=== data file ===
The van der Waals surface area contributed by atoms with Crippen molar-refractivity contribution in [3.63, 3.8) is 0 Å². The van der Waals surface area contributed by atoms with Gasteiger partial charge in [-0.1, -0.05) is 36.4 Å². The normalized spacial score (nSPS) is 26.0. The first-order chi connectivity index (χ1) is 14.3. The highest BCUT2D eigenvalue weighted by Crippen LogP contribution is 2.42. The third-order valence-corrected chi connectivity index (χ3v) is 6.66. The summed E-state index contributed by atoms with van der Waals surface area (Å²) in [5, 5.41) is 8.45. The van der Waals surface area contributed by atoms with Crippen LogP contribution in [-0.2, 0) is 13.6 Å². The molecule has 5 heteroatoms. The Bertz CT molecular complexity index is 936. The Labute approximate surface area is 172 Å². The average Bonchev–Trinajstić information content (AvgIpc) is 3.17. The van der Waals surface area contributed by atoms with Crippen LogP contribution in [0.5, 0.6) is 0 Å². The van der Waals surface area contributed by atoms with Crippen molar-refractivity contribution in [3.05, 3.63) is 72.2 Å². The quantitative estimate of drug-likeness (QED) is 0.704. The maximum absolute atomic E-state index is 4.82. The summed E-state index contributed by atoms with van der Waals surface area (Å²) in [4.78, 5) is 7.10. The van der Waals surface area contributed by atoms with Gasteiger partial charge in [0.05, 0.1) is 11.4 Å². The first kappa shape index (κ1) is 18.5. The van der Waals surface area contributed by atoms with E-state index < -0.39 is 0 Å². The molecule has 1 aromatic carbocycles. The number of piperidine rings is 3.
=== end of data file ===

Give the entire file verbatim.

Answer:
The van der Waals surface area contributed by atoms with Crippen molar-refractivity contribution in [3.63, 3.8) is 0 Å². The van der Waals surface area contributed by atoms with Gasteiger partial charge in [-0.1, -0.05) is 36.4 Å². The normalized spacial score (nSPS) is 26.0. The first-order chi connectivity index (χ1) is 14.3. The highest BCUT2D eigenvalue weighted by Crippen LogP contribution is 2.42. The third-order valence-corrected chi connectivity index (χ3v) is 6.66. The summed E-state index contributed by atoms with van der Waals surface area (Å²) in [5, 5.41) is 8.45. The van der Waals surface area contributed by atoms with Crippen LogP contribution in [-0.2, 0) is 13.6 Å². The molecule has 5 heteroatoms. The Bertz CT molecular complexity index is 936. The Labute approximate surface area is 172 Å². The average Bonchev–Trinajstić information content (AvgIpc) is 3.17. The van der Waals surface area contributed by atoms with Crippen LogP contribution in [0.5, 0.6) is 0 Å². The van der Waals surface area contributed by atoms with Crippen molar-refractivity contribution in [3.05, 3.63) is 72.2 Å². The quantitative estimate of drug-likeness (QED) is 0.704. The maximum absolute atomic E-state index is 4.82. The summed E-state index contributed by atoms with van der Waals surface area (Å²) in [4.78, 5) is 7.10. The van der Waals surface area contributed by atoms with Gasteiger partial charge in [0.05, 0.1) is 11.4 Å². The first kappa shape index (κ1) is 18.5. The van der Waals surface area contributed by atoms with E-state index < -0.39 is 0 Å². The molecule has 1 aromatic carbocycles. The number of piperidine rings is 3.